Pit stops at the F1 Track

A-listers like it fast and furious going by the number of yachts anchored at Monaco and the jets roaring into Singapore. Vignettes from the world's most glamorous sport
S Kannan        Print Edition: September 13, 2015
A shot from the Monaco Grand Prix: The glamour brigade watches the action
A shot from the Monaco Grand Prix: The glamour brigade watches the action

MOTORSPORTS

For the uninitiated, visits to a Formula One event for the first time could be a challenge - the smell of burnt rubber on tarmac, the din, and the rush of adrenaline during a live event can throw you off your seat when you compare it to the more methodical world of on-screen F1 streaming from within the comforts of your home, where speeding cars seem to glide through almost every metre of the beautifully mapped 5.3 km single lap.

An F1 racing enthusiast, on the other hand, is on a high as soon as he gets a glimpse of the speed demons whizzing past at 300 km per hour on the 'flat straight' at an F1 circuit. And, the deafening noise of the beasts, penetrating even through a good pair of ear muffs, is pure music to his ears. The elaborate preparation as he plans his day out at an F1 event is not a damp squib either. The die-hard fan waits for the smell of burning high-octane fuel to fill his lungs, looks forward to the sight of rubber shredding off like paper from the steel belts of the wheels, and cars flitting in and out of the pit lane - the joy is pure and spontaneous, and every minute spent watching a Grand Prix is a lifetime's experience for him.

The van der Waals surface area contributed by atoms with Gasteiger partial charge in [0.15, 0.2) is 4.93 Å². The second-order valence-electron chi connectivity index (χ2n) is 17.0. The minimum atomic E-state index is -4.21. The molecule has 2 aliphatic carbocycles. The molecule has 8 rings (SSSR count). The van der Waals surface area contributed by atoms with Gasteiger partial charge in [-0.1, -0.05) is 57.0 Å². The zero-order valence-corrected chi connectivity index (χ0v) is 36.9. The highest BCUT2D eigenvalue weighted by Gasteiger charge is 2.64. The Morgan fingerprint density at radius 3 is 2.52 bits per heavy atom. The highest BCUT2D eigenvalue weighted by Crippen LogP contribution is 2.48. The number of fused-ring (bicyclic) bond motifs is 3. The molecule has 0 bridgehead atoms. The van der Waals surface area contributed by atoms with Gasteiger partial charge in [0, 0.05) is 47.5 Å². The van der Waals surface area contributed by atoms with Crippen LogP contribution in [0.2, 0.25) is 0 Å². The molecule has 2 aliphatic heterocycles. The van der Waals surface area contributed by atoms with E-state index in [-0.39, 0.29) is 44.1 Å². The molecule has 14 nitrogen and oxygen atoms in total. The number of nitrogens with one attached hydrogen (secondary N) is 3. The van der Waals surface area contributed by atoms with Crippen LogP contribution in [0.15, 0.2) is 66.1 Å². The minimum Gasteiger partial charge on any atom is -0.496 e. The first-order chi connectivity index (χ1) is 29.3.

What goes on behind the scene of the F1 commercial supremo Bernie Ecclestone's ultra-rich circus is not as exciting for him as the sighting of the same set of cars and the same celebrated faces at the steering wheels vrooming past each other with precision manoeuvers. Yet, given the complex matrix of running the businesses of top F1 teams, the logistics, dynamics and detailing that goes into organising the big events on the circuit are simply awe-inspiring.

Cars we drive in could do with a few defective parts - a leaky oil seal, a worn-out tyre, or an untuned engine - but with an F1 car, be it the dominant Mercedes, Red Bull or Ferrari, a glitch or an error in judgement could mean death. Perfection and precision must be in sync as drivers negotiate the twists and turns at breakneck speed from within the very uncomfortable interiors of the cockpit, flipping through the controls to put their best wheels forward. 

However, an F1 car, which comes for a price tag of over $10 million, has around 80,000 components. And, the precision machine-like workings of F1 engineers at the pit lane garage are a marvel to watch out for - piecing together cars with an accuracy of 99.9 per cent. But, this still means that around 80 components are out-of-place when the car finally screeches onto the track.

While the glamour and glitz around the top teams and drivers bring their fair share of sponsors, for the lesser machines, such as the Vijay Mallya-owned Force India, it is a perpetual fight to get the economics right. Despite the struggle, Formula One is all about recreating magic - it's risky, charming, glamorous, sharp and, often, is the manifestation of the unreal in a real world. The excitement, the thrill, the money, the buzz, are an invitation for all those who love to live life in the fast lane - the creme-de-la-creme of the glam world, from Hollywood A-listers, and sports personalities, to politicians and corporators.